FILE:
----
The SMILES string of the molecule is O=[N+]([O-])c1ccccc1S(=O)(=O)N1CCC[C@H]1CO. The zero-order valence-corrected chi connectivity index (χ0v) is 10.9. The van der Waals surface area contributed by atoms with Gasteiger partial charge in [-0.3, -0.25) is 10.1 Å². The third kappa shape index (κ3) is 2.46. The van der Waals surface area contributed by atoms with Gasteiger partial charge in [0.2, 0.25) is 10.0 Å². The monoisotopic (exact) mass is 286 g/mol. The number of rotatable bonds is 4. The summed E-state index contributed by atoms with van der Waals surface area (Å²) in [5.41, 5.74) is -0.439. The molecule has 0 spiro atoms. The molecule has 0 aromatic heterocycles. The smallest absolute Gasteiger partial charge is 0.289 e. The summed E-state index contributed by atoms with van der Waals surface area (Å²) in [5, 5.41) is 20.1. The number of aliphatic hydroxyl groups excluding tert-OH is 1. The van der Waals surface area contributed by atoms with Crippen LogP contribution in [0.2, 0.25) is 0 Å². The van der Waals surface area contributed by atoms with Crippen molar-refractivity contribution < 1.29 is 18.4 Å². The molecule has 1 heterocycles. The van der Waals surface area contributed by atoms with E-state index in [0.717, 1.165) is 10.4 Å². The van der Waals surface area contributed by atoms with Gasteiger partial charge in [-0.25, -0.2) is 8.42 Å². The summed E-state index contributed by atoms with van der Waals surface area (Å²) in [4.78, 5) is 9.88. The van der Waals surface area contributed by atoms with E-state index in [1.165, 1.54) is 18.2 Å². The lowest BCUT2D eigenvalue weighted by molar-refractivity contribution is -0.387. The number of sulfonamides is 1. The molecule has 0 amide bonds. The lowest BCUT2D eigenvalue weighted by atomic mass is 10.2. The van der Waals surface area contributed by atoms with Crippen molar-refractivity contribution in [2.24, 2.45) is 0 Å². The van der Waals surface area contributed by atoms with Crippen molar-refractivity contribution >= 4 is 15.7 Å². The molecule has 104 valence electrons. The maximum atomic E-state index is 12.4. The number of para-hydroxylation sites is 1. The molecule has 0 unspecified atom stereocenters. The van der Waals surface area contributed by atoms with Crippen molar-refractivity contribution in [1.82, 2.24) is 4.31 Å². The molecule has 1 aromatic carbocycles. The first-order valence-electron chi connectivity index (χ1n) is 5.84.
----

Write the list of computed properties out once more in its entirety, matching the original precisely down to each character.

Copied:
The SMILES string of the molecule is O=[N+]([O-])c1ccccc1S(=O)(=O)N1CCC[C@H]1CO. The zero-order valence-corrected chi connectivity index (χ0v) is 10.9. The van der Waals surface area contributed by atoms with Gasteiger partial charge in [-0.3, -0.25) is 10.1 Å². The third kappa shape index (κ3) is 2.46. The van der Waals surface area contributed by atoms with Gasteiger partial charge in [0.2, 0.25) is 10.0 Å². The monoisotopic (exact) mass is 286 g/mol. The number of rotatable bonds is 4. The summed E-state index contributed by atoms with van der Waals surface area (Å²) in [5.41, 5.74) is -0.439. The molecule has 0 spiro atoms. The molecule has 0 aromatic heterocycles. The smallest absolute Gasteiger partial charge is 0.289 e. The summed E-state index contributed by atoms with van der Waals surface area (Å²) in [5, 5.41) is 20.1. The number of aliphatic hydroxyl groups excluding tert-OH is 1. The van der Waals surface area contributed by atoms with Crippen LogP contribution in [0.2, 0.25) is 0 Å². The van der Waals surface area contributed by atoms with Crippen molar-refractivity contribution < 1.29 is 18.4 Å². The molecule has 1 heterocycles. The van der Waals surface area contributed by atoms with E-state index in [0.717, 1.165) is 10.4 Å². The van der Waals surface area contributed by atoms with Gasteiger partial charge in [-0.25, -0.2) is 8.42 Å². The summed E-state index contributed by atoms with van der Waals surface area (Å²) in [4.78, 5) is 9.88. The van der Waals surface area contributed by atoms with E-state index in [1.165, 1.54) is 18.2 Å². The lowest BCUT2D eigenvalue weighted by molar-refractivity contribution is -0.387. The number of sulfonamides is 1. The molecule has 0 amide bonds. The lowest BCUT2D eigenvalue weighted by atomic mass is 10.2. The van der Waals surface area contributed by atoms with Crippen molar-refractivity contribution in [2.24, 2.45) is 0 Å². The van der Waals surface area contributed by atoms with Crippen molar-refractivity contribution >= 4 is 15.7 Å². The molecule has 104 valence electrons. The maximum atomic E-state index is 12.4. The number of para-hydroxylation sites is 1. The molecule has 0 unspecified atom stereocenters. The van der Waals surface area contributed by atoms with Crippen molar-refractivity contribution in [1.82, 2.24) is 4.31 Å². The molecule has 1 aromatic carbocycles. The first-order valence-electron chi connectivity index (χ1n) is 5.84.